Incorporation of [Cp*Rh] and [Cp*Ir] Species into Heterobimetallic Complexes via Protonolysis Reactivity and Dioximato Chelation

05 May 2021, Version 1
This content is a preprint and has not undergone peer review at the time of posting.


Synthesis of multimetallic compounds can enable placement of two or more metals in close proximity, but efforts in this area are often hindered by reagent incompatibilities and lack of selectivity. Here, we show that organometallic half-sandwich [Cp*M] (M = Rh, Ir) fragments (where Cp* is η5-pentamethylcyclopentadienyl) can be cleanly installed into metallomacrocyclic structures based on the workhorse diimine-monooxime-monooximato ligand system. Six new heterobimetallic compounds have been prepared to explore this synthetic chemistry, which relies on in situ protonolysis reactivity with precursor Ni(II) or Co(III) monometallic complexes in the presence of suitable [Cp*M] species. Solid-state X-ray diffraction studies confirm installation of the [Cp*M] fragments into the metallomacrocyles via effective chelation of the Rh(III) and Ir(III) centers by the nascent dioximato site. Contrasting with square-planar Ni(II) centers, the Co(III) centers prefer octahedral geometry in the heterobimetallic compounds, promoting bridging ligation of acetate across the two metals. Spectroscopic and electrochemical studies reveal subtle influences of the metals on each other’s properties, consistent with the moderate M′•••M distances of ca. 3.6–3.7 Å in the modular compounds. The [Co,Rh] complex was found to catalyze hydrogenation of p-trifluoromethylbenzaldehyde to p-trifluoromethylbenzyl alcohol more cleanly than a 1:1 mixture of the individual monometallic precursor complexes, suggesting that this family of heterobimetallic complexes could be useful in future studies of multimetallic chemistry, especially in light of the starring role of other [Cp*M] complexes in diverse catalytic systems.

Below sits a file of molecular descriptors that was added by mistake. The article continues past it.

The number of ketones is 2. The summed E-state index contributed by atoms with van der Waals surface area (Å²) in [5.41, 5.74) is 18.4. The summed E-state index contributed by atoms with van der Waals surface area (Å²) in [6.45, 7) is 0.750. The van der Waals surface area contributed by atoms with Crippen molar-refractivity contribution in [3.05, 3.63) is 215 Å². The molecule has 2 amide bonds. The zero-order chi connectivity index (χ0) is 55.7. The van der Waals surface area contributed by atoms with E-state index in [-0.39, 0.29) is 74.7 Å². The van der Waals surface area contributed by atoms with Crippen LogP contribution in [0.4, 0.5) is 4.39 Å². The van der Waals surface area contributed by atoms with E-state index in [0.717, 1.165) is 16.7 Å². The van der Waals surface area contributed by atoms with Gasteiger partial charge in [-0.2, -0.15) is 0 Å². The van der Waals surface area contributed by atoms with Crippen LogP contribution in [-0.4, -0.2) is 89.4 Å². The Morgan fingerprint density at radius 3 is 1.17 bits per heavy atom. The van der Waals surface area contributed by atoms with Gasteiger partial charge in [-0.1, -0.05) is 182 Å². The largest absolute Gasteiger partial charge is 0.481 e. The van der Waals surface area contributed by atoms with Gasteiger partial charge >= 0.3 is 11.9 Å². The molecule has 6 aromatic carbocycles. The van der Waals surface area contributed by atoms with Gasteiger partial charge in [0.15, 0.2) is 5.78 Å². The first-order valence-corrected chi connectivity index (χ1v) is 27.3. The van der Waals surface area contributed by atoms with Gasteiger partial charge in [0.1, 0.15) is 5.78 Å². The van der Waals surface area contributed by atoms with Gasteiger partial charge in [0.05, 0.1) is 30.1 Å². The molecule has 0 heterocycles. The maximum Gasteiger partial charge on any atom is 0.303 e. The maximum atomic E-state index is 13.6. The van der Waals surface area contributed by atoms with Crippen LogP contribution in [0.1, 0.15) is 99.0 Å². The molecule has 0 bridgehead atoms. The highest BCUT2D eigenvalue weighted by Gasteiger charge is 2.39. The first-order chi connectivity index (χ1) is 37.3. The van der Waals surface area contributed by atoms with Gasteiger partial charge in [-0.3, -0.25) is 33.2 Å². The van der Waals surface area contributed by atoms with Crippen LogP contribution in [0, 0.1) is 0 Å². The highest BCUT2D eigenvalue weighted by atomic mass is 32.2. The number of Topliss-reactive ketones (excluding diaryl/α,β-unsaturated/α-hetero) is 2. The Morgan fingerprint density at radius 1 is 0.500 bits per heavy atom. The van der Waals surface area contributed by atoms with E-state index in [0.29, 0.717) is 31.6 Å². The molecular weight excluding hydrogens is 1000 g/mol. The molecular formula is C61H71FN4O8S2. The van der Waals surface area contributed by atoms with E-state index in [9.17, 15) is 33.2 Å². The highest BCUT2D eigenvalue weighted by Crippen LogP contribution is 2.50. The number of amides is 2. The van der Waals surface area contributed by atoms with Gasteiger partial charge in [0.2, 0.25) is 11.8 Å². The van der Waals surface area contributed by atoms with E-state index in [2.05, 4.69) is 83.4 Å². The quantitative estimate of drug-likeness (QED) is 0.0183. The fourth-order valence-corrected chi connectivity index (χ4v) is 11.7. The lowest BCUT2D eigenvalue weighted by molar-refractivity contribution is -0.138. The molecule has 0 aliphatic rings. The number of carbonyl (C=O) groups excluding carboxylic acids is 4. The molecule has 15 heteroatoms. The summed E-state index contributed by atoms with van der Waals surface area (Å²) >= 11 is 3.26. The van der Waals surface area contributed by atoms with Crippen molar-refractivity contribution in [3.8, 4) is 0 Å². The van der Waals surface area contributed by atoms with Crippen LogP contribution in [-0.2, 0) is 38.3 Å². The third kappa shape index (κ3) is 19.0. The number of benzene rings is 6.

Heterobimetallic Compounds
Redox Chemistry
Organometallic Chemistry
Lewis Acidity-Basicity
X-ray Crystallography

Supplementary materials

Kumar SI


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